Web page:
Blu-ray Review: Gangs of London, Season One | Under The Radar Magazine Under the Radar | Music Blog for the Indie Music Magazine
Saturday, November 27th, 2021  

Gangs of London: Season One

Studio: RLJ Entertainment

Oct 18, 2021 Web Exclusive Bookmark and Share

Gareth Evans burst onto the scene a decade ago with The Raid, a film that married the vicious Indonesian martial art of Pencak silat with the savage simplicity of a beat-em-up video game and action scenes that rivaled horror films in their commitment to gruesome violence. It’s a compelling aesthetic, but not something that would appeal to mass audiences. Gangs of London - created by Evans and his DP/writing partner Matt Flannery - is an attempt to sell that aesthetic under a veneer of modern prestige television. The ten episode first season is essentially an expanded remake of the The Raid: Berendal, transposing the action from Jakarta to London. Both tell the stories of an undercover cop infiltrating an organized crime syndicate in the midst of a massive war between various multi-ethnic factions of gangsters.

The show begins with the seemingly random assassination of Finn Wallace, the most powerful gangster in London, king of a real estate empire that includes multiple towers in the city skyline. As his volatile younger son Shaun takes control of the Wallace family interests, he finds himself beset on all sides by Pakistani drug kingpins, Kurdish militants, Albanian mobsters, Danish hitmen and shadowy “legitimate” investors. It’s plain from the start that the show is trading on the popularity of Game of Thrones, transposing the concept of numerous warring families from a fantasy setting to a present-day urban environment. This is made even more explicit by the casting of Michelle Fairley as the Wallace family matriarch, a character that is essentially a more homicidal version of Catelyn Stark. The casting overall is something of a mixed bag, with Joe Cole being a bit too sleepy-eyed and reserved for the live-wire Shaun Wallace. The real find is the secondary protagonist Elliot Finch, played by Sope Dirisu. Introduced as a low-level enforcer in the Wallace organization, the second episode reveals him to be an undercover cop carrying a truckload of baggage and some vicious fighting skills. Dirisu is a fine emotional anchor for the show as well, which has brings little new to the table when it comes to undercover cop and mob narratives, but Dirisu’s stunt capabilities and open, emotive face keep you with him through every bloody encounter.

The pacing of the show, which balances nearly a dozen criss-crossing factions, prioritizes action beats over storytelling in some cases, which is honestly a smart choice given the show’s strengths and weaknesses, although it does cause some problems. While the action is top notch from the beginning and almost every episode closes with a barnburner sequence, it takes until the fourth episode before the plot throws anything resembling a curve ball. It’s no coincidence that the fourth episode centers around Lale, a Kurdish militant turned heroin smuggler who funnels the funds of her fledgling empire back to freedom fighters in her homeland. Played with a steely charm by Iranian actress Sarges Rashidi, she’s one of the few characters other than Finch that is elevated beyond an archetype.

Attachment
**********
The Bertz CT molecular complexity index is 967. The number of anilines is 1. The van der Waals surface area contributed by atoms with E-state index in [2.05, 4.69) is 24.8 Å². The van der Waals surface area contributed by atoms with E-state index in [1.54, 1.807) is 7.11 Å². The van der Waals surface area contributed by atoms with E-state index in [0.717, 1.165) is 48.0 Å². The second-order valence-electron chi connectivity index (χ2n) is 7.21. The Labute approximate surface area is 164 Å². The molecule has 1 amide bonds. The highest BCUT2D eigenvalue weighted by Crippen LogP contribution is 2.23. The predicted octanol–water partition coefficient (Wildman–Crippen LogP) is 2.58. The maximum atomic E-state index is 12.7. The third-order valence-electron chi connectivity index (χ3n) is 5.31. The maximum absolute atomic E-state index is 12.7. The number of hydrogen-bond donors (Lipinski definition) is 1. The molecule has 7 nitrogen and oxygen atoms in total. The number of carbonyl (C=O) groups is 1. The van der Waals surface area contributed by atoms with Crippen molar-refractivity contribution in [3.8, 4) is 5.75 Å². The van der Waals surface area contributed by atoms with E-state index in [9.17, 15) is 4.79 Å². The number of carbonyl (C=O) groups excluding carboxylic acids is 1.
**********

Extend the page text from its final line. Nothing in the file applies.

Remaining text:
Of course, archetypes are really all you need if the main draw is the action, and Gangs of London delivers on that front. Even the most celebrated action films of the modern era - your John Wicks or your Mission Impossibles - prioritize slickness and palatability in their violence, with minuscule CGI squibs and fluid choreography. As fans of the Raid films will already know, Evans and Flannery don’t play that nice. The violence in Gangs of London is genuinely horrific, with graphic stabbings, shotguns to the face and compound fractures only being the tip of the iceberg. The action scene that ends the first episode is a pub fight in which Finch is armed with a single bar dart. If anything the show peaks too early in this regard. The most impressive and breathless sequence by far is the fifteen minute storming of a rural safe-house at the end of episode six - a flashback episode that revolves around secondary characters no less - that shows off not only Evans and Flannery’s facility with gore but also their terrific use of space, sound and attention to tactical detail. In a just world, every writer, editor and director would be forced to watch it before even attempting an action sequence.
It feels strange to say, but Gangs of London ironically devolves into a prestige drama in the end, with a final episode that features no real action and a fairly predictable twist. It’s a balancing act the show admirably attempts but never fully pulls off. But the idea that the action scenes will only get bigger with a second season is more than enough reason for any action fan to tune in. There’s nothing like this being done in American action cinema or television.


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